One of the freshest, most memorable story collections of my lifetime. And ‘A Good Man, ‘ one of the most important. Rarer than the newness, the wit, the vivid readability, is the deep caring understanding, the wholeness, the truth which this astonishing, haunting writer creates her people. ‘A Good Man’ will be a revelation, an epiphany to many a reader.–Tillie Olsen
In Annie Oakley’s Girl, people are so much larger, their motives, dreams and mysteries so much more complex than you ever imagined. Love is so much more dangerous, grief so much more powerful, hope so much more tenuous and necessary. I read everything Rebecca Brown writes, watch for her books and hunt down her short stories. She is simply one of the best contemporary lesbian writers around, and Annie Oakley’s Girl is stunning.–Dorothy Allison
Brown’s fourth (The Terrible Girls, 1992, etc.) mixes fantasy, conjecture, and some realism in seven stories that feature atmospheric neo-feminist allegories and fables. The two longest pieces are the most striking: Annie (originally published in Adam Mars-Jones’s Mae West is Dead: Recent Lesbian & Gay Fiction) is about the narrator’s love affair with Annie Oakley–it’s part historical pastiche, part touching daydream, and part biting satire. Juxtaposing the narrator’s western daydreams with grittier realism, Brown manages to force upon her narrator the kind of rude awakening best displayed by Tim O’Brien in Going after Cacciato. She also has a good deal of fun along the way: in one instance, Annie Oakley signs autographs at Saks–the release of her authorized biography coincides with the arrival of the special line of new fall fashions–Annie Oakley Western Wear. A Good Man (which first appeared in Joan Nestle and Naomi Holoch’s Women on Women II) is a tribute to a decent man dying of AIDS, nursed off and on by his lesbian friend; the striking Folie a Deux posits a couple who deliberately cripple themselves–one deaf, one blind–so that Each of us had something the other didn’t have; and the remaining four stories, published in Britain in 1984, are dreamlike fables. In the best, Love Poem, the narrator and you, an artist (the second person becomes a tic in several of these), sneak into the Tate and destroy the artist’s work; The Joy of Marriage is a touching but ideological look at a honeymoon; Grief is about a woman sent off by her clique to a foreign country–she never returns. Occasionally moving, the story’s too obliquely personal to make enough sense to a wider audience. Imagistic, edgy fictions about postmodern longing in a world off its screws–and where sadness seems to be a woman’s only fate.–Kirkus Reviews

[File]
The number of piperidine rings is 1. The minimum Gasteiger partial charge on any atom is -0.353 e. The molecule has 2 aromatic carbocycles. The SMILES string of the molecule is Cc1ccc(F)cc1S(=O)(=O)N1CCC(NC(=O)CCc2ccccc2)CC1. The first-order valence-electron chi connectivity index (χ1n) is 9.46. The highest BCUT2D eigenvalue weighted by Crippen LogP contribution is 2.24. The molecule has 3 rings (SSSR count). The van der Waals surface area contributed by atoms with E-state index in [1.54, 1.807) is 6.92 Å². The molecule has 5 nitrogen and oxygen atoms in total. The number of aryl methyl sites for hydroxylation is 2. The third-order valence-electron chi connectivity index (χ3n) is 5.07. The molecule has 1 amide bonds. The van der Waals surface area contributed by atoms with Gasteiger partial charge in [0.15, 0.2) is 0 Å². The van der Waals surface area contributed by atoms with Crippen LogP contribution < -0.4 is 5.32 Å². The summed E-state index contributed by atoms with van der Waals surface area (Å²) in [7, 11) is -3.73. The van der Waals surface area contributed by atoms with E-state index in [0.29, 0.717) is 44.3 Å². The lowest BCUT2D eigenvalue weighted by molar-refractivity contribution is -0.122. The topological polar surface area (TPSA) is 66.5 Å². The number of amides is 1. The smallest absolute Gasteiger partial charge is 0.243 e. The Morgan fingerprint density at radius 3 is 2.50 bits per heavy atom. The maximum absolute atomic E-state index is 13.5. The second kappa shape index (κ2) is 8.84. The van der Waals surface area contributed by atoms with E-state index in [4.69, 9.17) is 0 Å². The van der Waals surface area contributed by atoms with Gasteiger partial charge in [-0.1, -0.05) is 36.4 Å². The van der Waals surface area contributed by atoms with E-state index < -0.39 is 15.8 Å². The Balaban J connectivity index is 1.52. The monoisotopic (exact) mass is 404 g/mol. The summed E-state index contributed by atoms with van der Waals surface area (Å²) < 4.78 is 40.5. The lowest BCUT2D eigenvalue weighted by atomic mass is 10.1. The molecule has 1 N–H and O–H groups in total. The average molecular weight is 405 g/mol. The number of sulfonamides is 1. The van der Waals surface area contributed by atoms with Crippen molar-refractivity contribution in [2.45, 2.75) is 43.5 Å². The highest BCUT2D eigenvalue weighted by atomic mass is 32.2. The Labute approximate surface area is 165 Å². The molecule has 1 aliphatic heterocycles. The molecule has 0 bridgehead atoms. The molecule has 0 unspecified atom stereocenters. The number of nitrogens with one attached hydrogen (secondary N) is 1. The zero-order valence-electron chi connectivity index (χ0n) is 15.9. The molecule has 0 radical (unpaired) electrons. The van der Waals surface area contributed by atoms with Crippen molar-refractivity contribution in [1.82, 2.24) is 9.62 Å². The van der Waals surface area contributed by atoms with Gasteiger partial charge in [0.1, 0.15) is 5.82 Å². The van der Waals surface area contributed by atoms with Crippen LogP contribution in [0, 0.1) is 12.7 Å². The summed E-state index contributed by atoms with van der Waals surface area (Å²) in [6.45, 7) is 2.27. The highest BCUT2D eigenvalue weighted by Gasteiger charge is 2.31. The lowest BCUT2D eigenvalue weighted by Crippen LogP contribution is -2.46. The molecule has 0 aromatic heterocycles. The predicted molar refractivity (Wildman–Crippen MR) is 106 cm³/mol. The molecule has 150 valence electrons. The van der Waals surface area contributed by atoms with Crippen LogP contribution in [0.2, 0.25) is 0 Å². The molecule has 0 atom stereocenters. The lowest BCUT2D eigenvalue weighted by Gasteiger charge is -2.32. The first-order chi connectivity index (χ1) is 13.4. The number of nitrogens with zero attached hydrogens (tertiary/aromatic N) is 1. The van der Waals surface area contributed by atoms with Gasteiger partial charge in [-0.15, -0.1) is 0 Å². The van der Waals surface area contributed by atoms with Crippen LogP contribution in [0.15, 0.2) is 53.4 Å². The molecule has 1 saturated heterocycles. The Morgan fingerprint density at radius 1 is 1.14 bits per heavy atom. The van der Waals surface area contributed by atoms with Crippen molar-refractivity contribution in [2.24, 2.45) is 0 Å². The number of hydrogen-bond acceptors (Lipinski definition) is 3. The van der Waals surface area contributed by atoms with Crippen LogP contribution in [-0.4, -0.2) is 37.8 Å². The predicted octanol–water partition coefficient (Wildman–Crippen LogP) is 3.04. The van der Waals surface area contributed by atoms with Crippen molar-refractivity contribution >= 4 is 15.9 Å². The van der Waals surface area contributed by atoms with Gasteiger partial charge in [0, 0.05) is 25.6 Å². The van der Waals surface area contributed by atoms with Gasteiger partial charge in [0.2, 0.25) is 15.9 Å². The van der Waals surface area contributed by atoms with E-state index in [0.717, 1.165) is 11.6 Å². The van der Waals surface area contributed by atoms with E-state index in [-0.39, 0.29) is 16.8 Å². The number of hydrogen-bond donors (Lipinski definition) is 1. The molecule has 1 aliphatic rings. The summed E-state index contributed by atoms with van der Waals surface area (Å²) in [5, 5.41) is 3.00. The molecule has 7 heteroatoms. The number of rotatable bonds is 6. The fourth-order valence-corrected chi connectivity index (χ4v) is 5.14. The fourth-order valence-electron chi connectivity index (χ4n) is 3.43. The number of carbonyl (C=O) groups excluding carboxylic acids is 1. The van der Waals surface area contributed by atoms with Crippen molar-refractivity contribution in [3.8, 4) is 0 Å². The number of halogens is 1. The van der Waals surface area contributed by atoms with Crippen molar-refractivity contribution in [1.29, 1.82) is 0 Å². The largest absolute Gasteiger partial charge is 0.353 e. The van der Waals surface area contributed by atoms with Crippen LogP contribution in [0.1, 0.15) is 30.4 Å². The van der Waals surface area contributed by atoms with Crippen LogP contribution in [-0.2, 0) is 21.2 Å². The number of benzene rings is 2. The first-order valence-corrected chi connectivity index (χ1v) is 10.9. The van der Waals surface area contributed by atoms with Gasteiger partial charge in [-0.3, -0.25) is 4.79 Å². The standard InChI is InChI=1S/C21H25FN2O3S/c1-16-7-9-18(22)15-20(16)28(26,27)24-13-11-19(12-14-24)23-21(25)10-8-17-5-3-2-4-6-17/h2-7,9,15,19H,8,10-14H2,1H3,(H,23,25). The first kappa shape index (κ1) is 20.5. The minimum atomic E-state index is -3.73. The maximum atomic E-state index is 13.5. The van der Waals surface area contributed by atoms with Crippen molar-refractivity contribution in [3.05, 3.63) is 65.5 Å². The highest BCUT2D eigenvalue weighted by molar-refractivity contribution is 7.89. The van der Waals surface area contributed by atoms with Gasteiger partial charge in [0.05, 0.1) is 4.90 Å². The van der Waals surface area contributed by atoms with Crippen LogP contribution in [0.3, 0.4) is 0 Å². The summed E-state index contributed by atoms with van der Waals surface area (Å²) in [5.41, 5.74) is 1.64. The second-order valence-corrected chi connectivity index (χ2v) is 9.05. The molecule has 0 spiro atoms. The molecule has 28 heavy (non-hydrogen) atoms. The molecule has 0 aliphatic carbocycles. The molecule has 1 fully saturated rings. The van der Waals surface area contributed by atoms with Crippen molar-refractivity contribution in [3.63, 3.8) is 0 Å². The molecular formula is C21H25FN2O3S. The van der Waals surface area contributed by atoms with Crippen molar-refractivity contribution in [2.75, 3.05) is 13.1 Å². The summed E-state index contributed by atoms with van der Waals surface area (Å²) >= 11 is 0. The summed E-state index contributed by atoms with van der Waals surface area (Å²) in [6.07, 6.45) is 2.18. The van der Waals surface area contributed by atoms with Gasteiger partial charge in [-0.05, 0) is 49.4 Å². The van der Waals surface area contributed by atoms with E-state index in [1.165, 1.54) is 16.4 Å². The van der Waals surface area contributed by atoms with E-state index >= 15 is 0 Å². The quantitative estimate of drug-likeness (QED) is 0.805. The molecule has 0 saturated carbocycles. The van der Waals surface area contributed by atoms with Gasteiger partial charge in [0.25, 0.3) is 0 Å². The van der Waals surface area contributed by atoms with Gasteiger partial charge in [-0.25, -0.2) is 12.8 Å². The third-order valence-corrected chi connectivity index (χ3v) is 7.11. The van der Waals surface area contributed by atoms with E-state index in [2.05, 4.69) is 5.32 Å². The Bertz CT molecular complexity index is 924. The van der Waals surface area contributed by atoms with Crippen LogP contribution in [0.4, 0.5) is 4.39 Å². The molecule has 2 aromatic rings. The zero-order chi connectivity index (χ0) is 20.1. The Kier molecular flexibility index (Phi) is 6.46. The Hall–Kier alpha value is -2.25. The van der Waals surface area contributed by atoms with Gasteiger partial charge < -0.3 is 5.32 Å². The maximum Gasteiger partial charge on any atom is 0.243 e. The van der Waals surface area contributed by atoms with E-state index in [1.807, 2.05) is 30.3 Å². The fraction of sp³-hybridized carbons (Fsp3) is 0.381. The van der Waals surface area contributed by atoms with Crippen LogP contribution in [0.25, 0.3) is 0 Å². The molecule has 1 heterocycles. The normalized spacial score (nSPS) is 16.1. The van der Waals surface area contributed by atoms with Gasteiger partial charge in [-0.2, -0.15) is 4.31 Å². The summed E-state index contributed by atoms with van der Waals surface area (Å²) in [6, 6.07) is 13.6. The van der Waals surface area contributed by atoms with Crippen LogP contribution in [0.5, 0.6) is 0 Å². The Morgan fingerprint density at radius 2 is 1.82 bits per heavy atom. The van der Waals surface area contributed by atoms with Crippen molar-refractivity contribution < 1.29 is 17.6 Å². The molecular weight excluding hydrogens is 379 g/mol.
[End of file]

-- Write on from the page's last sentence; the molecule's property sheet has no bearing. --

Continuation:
Published in 1993 by City Lights, this collection includes seven stories: Annie, The Joy of Marriage, Folie a Deux, Love Poem, The Death of Napoleon: Its Influence on History, A Good Man, and Grief.
Rebecca Brown is the author of a dozen books of prose including The Last Time I Saw You, The End of Youth, The Dogs, The Terrible Girls (City Lights) and The Gifts of the Body (HarperCollins).